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TSC - Watchlist Redress M.O.U.

October 24, 2007

Fact Sheet

Watchlist Redress Memorandum of Understanding
TSC leads Federal Inter-Agency Cooperation to Enhance Existing Redress Roles and Responsibilities

The U.S. Terrorist Screening Center (TSC), charged with maintaining the U.S. Government’s consolidated terrorist watchlist, established a formal watchlist redress process in January 2005. The goal of watchlist redress is to provide for timely and fair review of individuals’ watchlist-related complaints, and to identify and correct any data errors, including errors in the terrorist watchlist itself. 

Working closely with Federal inter-agency partners over the course of many months, a Memorandum of Understanding on Terrorist Watchlist Redress Procedures (MOU) was agreed upon and signed September 2007. The MOU standardizes preexisting inter-agency watchlist redress procedures allowing individuals an opportunity to receive a timely, fair and accurate review of their case. 

Federal Inter-agency MOU Partners

With support from the White House Privacy and Civil Liberties Oversight Board as well as senior-level Federal inter-agency officials agreed upon and co-signed the Watchlist Redress MOU:

  • Department of Justice
  • Federal Bureau of Investigation
  • U.S. Terrorist Screening Center
  • Department of State
  • Department of Defense
  • Department of the Treasury
  • Central Intelligence Agency
  • Department of Homeland Security
  • Office of the Director of National Intelligence
  • National Counterterrorism Center

MOU Inter-agency Commitments 

The formal signing of the redress MOU ensures that Federal inter-agency partners have an official document that outlines the screening and nominating Agencies’ mutual understanding of their obligations, responsibilities, and accountability as part of the redress process.  Following are the key commitments:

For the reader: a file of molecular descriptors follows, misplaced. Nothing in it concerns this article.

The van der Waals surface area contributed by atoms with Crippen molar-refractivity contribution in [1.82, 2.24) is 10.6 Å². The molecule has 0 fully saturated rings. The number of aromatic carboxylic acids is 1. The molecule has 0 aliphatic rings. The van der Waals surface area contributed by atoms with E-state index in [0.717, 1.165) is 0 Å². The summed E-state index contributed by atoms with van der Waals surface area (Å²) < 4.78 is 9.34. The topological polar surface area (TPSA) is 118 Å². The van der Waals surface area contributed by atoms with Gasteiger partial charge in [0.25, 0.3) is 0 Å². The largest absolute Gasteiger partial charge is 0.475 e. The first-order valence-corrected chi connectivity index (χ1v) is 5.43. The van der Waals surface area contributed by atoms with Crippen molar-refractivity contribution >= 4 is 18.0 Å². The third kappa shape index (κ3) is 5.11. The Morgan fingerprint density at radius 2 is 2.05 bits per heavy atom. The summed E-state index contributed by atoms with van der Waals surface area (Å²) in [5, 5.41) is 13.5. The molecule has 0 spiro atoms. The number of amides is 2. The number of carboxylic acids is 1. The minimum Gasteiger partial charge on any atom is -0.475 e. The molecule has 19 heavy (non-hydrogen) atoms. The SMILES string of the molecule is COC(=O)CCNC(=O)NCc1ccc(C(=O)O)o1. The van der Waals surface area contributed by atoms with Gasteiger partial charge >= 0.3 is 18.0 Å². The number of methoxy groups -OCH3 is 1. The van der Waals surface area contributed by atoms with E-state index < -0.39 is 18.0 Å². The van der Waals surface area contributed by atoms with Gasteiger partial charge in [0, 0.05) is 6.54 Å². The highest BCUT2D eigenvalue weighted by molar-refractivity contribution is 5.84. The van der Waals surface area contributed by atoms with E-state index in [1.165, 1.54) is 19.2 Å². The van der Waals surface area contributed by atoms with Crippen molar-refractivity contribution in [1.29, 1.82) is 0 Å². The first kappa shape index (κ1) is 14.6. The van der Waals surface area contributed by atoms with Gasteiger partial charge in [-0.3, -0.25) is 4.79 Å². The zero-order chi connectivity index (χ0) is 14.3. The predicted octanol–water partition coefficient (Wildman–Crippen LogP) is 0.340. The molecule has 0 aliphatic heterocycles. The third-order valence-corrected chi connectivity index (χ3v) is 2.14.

• Designate a Responsible Official. Ensures accountability by requiring each party to designate a senior official responsible for the party’s full participation in the redress process and overall compliance with the redress MOU. 
  • Information Sharing. Requires inter-agency cooperation and information sharing to coordinate and resolve redress complaints appropriately.  
  • Data Protection. Requires parties to secure personal information received by and exchanged between agencies during the redress process.  
  • Data Correction. Obligates parties to update and correct their records when erroneous information is identified.  
  • Resources. Requires that each party provide appropriate staff and other resources to ensure the redress process functions in a timely and efficient manner.  
  • Privacy Act Compliance. Each Party is responsible for its own compliance with the Privacy Act of 1974, 5 U.S.C. § 552a, in the collection, maintenance, use, and dissemination of personally identifiable information.  

How the Redress Process Operates 

  • Individuals are encouraged to file a complaint about an adverse screening experience with the agency that conducted the screening. The Agency will then determine if the experience may be related to the terrorist watchlist.